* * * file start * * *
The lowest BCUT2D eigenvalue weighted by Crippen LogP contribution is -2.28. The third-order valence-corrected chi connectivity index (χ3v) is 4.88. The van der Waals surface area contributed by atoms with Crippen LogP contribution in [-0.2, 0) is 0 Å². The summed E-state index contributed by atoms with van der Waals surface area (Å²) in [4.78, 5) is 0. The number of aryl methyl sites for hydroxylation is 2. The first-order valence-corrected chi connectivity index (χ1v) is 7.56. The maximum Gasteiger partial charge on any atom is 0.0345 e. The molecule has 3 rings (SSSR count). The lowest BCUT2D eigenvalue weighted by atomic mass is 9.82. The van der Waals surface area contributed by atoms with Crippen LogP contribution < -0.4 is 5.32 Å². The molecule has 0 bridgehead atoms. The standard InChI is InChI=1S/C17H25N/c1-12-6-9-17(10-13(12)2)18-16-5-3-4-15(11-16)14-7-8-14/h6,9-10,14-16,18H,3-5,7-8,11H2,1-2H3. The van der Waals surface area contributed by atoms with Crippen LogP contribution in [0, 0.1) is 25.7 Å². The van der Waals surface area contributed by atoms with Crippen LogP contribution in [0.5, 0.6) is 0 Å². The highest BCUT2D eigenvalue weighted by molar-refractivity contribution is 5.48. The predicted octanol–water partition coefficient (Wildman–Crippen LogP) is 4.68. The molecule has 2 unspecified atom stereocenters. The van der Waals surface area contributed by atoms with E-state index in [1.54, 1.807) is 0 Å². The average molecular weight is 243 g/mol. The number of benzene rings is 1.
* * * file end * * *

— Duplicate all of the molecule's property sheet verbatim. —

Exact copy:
The lowest BCUT2D eigenvalue weighted by Crippen LogP contribution is -2.28. The third-order valence-corrected chi connectivity index (χ3v) is 4.88. The van der Waals surface area contributed by atoms with Crippen LogP contribution in [-0.2, 0) is 0 Å². The summed E-state index contributed by atoms with van der Waals surface area (Å²) in [4.78, 5) is 0. The number of aryl methyl sites for hydroxylation is 2. The first-order valence-corrected chi connectivity index (χ1v) is 7.56. The maximum Gasteiger partial charge on any atom is 0.0345 e. The molecule has 3 rings (SSSR count). The lowest BCUT2D eigenvalue weighted by atomic mass is 9.82. The van der Waals surface area contributed by atoms with Crippen LogP contribution < -0.4 is 5.32 Å². The molecule has 0 bridgehead atoms. The standard InChI is InChI=1S/C17H25N/c1-12-6-9-17(10-13(12)2)18-16-5-3-4-15(11-16)14-7-8-14/h6,9-10,14-16,18H,3-5,7-8,11H2,1-2H3. The van der Waals surface area contributed by atoms with Crippen LogP contribution in [0, 0.1) is 25.7 Å². The van der Waals surface area contributed by atoms with Crippen LogP contribution in [0.5, 0.6) is 0 Å². The highest BCUT2D eigenvalue weighted by molar-refractivity contribution is 5.48. The predicted octanol–water partition coefficient (Wildman–Crippen LogP) is 4.68. The molecule has 2 unspecified atom stereocenters. The van der Waals surface area contributed by atoms with E-state index in [1.54, 1.807) is 0 Å². The average molecular weight is 243 g/mol. The number of benzene rings is 1.